Shopping for food in those days entailed visiting many specialist shops – bread from the baker, dry goods like tea and flour from the grocer, meat from the butcher, fruit and vegetables from the greengrocer, fish from the fishmonger, confectionery from the sweet shop. The shopping list would follow the route to be taken, starting with the greengrocer at the far end of town. Shops were open for a matter of hours, from 8:00 or 9:00 a.m until 5:30 or 6:00 p.m for five or five and a half days. They shut at close of business on Christmas Eve and opened again on the first working day after Boxing Day. If someone had neglected to buy something she needed she would have to go without it until the shops were re-opened. Provided all the necessities were in the larder there was a tremendous feeling of relief once there was no possibility of shopping again until after the holiday.

Now everything is available throughout the year. The seasonal foods no longer hold sway since whatever is desired may be purchased at any time, fresh, frozen, dried, produced locally or thousands of miles away. In the western world we live in a bubble of self-indulgence, able to satisfy our every whim and fancy at any time of day or night. If the local shop is closed there's always an all-night garage or a twenty-four-hour store if we really cannot wait for our fix of whatever we want.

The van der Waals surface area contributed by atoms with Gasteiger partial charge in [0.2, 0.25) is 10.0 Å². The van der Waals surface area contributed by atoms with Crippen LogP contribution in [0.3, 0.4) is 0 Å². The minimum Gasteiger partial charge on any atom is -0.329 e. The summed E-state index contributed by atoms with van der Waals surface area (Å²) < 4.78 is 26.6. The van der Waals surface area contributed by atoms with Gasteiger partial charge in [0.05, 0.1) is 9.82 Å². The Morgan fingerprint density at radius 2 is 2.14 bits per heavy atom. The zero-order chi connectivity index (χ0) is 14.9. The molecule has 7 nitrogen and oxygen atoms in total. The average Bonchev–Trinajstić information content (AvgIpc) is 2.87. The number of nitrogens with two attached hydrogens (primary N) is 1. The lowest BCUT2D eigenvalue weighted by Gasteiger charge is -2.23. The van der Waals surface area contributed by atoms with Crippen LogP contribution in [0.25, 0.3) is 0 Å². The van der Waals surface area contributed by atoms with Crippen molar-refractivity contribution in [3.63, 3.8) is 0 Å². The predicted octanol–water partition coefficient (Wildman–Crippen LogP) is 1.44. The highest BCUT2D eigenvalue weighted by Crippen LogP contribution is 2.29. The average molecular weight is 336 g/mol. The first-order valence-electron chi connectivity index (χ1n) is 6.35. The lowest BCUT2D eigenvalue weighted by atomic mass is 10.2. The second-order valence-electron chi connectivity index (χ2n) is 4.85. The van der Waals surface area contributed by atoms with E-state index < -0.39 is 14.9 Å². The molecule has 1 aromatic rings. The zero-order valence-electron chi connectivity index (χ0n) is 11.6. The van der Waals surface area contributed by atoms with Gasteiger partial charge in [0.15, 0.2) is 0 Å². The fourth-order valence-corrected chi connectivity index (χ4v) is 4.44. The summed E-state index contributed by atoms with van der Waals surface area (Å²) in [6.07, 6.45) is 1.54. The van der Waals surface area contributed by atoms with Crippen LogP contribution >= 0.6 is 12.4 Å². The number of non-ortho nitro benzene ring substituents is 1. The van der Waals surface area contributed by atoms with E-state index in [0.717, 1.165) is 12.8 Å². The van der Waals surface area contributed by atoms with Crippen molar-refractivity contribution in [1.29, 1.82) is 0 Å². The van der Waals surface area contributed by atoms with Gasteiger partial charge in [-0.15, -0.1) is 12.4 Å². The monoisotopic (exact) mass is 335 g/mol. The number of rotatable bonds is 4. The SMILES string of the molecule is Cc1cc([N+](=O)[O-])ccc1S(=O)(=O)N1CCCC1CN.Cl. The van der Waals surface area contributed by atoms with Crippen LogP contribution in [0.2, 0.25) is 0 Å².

During the last twenty years or so Christmas increasingly has developed into a festival of greed and commercialism. From August the Christmas catalogues start to arrive, each charity exhorting expenditure on often tawdry items. Later 'Good causes' beg us to support them and in December Salvation Army and silver bands pluck at our heart and purse strings with their brassy renditions of carols, many of which will be unfamiliar to young school-children. The supermarkets blare out endless repetitions of ghastly versions of seasonal songs old and new and worse still, shoppers find themselves singing along. Houses sprout unlikely decorations – blinking, twinkling, nerve-rending flashing lights in all colours while jolly Santas stride across roof-tops and inflatable reindeer prance behind them. Is it because our winters are so drear that we embrace these gaudy decorations? Sunlight may be scarce but we can make our own brightness – and it all looks so sad when Christmas is over. There's a brief renewal in the lead-up to New Year's Eve, a final flash of brightness of fireworks as the Old Year dies and finally we face cold, dull January and wonder if there will ever be dazzling days again.